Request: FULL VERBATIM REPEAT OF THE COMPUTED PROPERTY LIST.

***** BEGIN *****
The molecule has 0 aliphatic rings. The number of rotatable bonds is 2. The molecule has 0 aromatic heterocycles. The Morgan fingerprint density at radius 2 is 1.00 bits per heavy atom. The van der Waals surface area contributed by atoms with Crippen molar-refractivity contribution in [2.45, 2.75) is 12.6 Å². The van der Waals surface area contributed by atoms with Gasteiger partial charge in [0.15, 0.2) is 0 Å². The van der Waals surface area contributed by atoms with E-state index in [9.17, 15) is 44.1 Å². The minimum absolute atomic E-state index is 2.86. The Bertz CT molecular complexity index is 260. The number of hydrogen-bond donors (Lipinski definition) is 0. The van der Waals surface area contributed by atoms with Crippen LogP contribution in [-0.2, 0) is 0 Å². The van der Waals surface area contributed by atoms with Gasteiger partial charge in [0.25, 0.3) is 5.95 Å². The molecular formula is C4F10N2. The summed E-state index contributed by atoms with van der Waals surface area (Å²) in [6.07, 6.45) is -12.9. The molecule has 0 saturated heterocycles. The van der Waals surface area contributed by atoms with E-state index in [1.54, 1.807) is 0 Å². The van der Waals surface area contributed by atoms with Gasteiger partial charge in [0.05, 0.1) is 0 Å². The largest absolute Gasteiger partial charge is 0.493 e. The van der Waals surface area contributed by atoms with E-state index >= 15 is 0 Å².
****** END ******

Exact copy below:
The molecule has 0 aliphatic rings. The number of rotatable bonds is 2. The molecule has 0 aromatic heterocycles. The Morgan fingerprint density at radius 2 is 1.00 bits per heavy atom. The van der Waals surface area contributed by atoms with Crippen molar-refractivity contribution in [2.45, 2.75) is 12.6 Å². The van der Waals surface area contributed by atoms with Gasteiger partial charge in [0.15, 0.2) is 0 Å². The van der Waals surface area contributed by atoms with E-state index in [9.17, 15) is 44.1 Å². The minimum absolute atomic E-state index is 2.86. The Bertz CT molecular complexity index is 260. The number of hydrogen-bond donors (Lipinski definition) is 0. The van der Waals surface area contributed by atoms with Crippen LogP contribution in [-0.2, 0) is 0 Å². The van der Waals surface area contributed by atoms with Gasteiger partial charge in [0.25, 0.3) is 5.95 Å². The molecular formula is C4F10N2. The summed E-state index contributed by atoms with van der Waals surface area (Å²) in [6.07, 6.45) is -12.9. The molecule has 0 saturated heterocycles. The van der Waals surface area contributed by atoms with E-state index in [1.54, 1.807) is 0 Å². The van der Waals surface area contributed by atoms with Gasteiger partial charge in [0.05, 0.1) is 0 Å². The largest absolute Gasteiger partial charge is 0.493 e. The van der Waals surface area contributed by atoms with E-state index >= 15 is 0 Å².